What is an osteophyte?
Osteophytes (also called bone spurs) are hard, bony lumps that grow on the ends of your bones or around your joints, where two bones meet. Some people don’t experience any symptoms, but they can cause pain, stiffness, numbness and weakness.
What causes bone spurs?
Bone spurs often form when your joints have been affected by osteoarthritis. When you have osteoarthritis, it can damage your cartilage. This makes it harder for the joints to move freely, increasing the chance of new bone growing around them.
Bone spurs can develop on any bone, but they are most commonly found in your:
- Lower back
- Fingers or big toe
- Foot or heel
Osteophytes don’t always cause symptoms, but they can press against other bones or tissue, pinch nerves and reduce movement.
General symptoms can include:
- Pain or stiffness in the affected joint, especially when you try to bend or move it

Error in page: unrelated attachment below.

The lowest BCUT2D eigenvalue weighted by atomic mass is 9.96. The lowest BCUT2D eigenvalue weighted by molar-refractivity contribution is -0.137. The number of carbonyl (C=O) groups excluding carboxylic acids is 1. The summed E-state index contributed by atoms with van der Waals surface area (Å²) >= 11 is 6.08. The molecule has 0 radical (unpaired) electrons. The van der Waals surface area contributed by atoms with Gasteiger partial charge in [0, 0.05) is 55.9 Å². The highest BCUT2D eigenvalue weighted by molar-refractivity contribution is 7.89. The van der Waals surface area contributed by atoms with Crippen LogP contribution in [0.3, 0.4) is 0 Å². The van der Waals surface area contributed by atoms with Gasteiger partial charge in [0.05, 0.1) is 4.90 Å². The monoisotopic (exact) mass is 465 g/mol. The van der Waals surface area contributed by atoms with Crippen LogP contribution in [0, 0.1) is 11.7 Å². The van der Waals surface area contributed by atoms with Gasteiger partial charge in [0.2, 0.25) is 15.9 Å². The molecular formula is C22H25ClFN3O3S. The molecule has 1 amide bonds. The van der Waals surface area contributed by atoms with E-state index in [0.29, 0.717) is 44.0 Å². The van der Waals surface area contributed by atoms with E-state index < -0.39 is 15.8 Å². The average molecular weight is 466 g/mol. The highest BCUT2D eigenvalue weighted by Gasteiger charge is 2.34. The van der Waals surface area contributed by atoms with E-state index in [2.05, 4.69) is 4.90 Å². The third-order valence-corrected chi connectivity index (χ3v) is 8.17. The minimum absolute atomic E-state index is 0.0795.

- Spasms, cramps, or weakness in your muscles
- Tingling, weakness and numbness in your arms or legs
The specific symptoms you experience can depend on what part of your body is affected. For example, you might get:
- Back pain and stiffness if you have osteophytes in your spine
- Painful, numb, or weak arms, caused by bone spurs in the neck squeezing nearby nerves
- Pain when you bend or extend your leg, due to bone spurs in your knee
- Pain moving your hip, or sometimes in your knee, if you have bones spurs in your hip
See the doctor if you’re experiencing joint pain or stiffness, numbness, or nerve pain. They will ask you more about your symptoms, look at your medical history and examine the affected area. This might include tests to assess your joint movement and muscle strength.
Other tests that might be recommended include:
- X-ray – A scan that uses electromagnetic waves to create an image of the inside of your body and can help to show bone spurs and arthritis in your joints
- MRI – A scan that uses magnetic fields and radio waves and is especially useful for examining torn ligaments or tendons
It’s not usually possible to prevent bone spurs caused by arthritis, but you can take steps to prevent them being caused by other things. For example:
- Eat a healthy, balanced diet and make sure you’re getting enough calcium and vitamin D for strong bones
- Wear well-fitted shoes that have enough room around the toes and a good arch support
- Maintain a healthy body weight
- Do plenty of weight-bearing exercise, like walking and running
- Reviewed by:
Dr Rhianna McClymont
Lead GP at Livi
- Last updated: